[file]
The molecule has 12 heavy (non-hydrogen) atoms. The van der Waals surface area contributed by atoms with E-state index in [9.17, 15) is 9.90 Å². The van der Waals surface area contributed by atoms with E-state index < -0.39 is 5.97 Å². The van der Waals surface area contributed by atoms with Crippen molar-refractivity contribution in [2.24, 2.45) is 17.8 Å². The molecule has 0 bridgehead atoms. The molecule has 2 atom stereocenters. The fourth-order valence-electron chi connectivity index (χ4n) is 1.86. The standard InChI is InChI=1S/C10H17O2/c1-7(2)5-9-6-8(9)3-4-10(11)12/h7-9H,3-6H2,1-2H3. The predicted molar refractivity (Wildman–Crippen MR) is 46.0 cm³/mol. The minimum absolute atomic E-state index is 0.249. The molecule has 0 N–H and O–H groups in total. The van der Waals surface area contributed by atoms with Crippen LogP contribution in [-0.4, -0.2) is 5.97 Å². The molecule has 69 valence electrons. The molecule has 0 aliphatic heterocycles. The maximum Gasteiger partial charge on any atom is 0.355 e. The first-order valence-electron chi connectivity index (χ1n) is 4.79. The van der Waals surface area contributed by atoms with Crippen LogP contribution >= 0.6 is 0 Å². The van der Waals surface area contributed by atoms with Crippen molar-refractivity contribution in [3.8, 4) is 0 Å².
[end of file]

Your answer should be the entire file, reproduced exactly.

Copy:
The molecule has 12 heavy (non-hydrogen) atoms. The van der Waals surface area contributed by atoms with E-state index in [9.17, 15) is 9.90 Å². The van der Waals surface area contributed by atoms with E-state index < -0.39 is 5.97 Å². The van der Waals surface area contributed by atoms with Crippen molar-refractivity contribution in [2.24, 2.45) is 17.8 Å². The molecule has 0 bridgehead atoms. The molecule has 2 atom stereocenters. The fourth-order valence-electron chi connectivity index (χ4n) is 1.86. The standard InChI is InChI=1S/C10H17O2/c1-7(2)5-9-6-8(9)3-4-10(11)12/h7-9H,3-6H2,1-2H3. The predicted molar refractivity (Wildman–Crippen MR) is 46.0 cm³/mol. The minimum absolute atomic E-state index is 0.249. The molecule has 0 N–H and O–H groups in total. The van der Waals surface area contributed by atoms with Crippen LogP contribution in [-0.4, -0.2) is 5.97 Å². The molecule has 69 valence electrons. The molecule has 0 aliphatic heterocycles. The maximum Gasteiger partial charge on any atom is 0.355 e. The first-order valence-electron chi connectivity index (χ1n) is 4.79. The van der Waals surface area contributed by atoms with Crippen LogP contribution >= 0.6 is 0 Å². The van der Waals surface area contributed by atoms with Crippen molar-refractivity contribution in [3.8, 4) is 0 Å².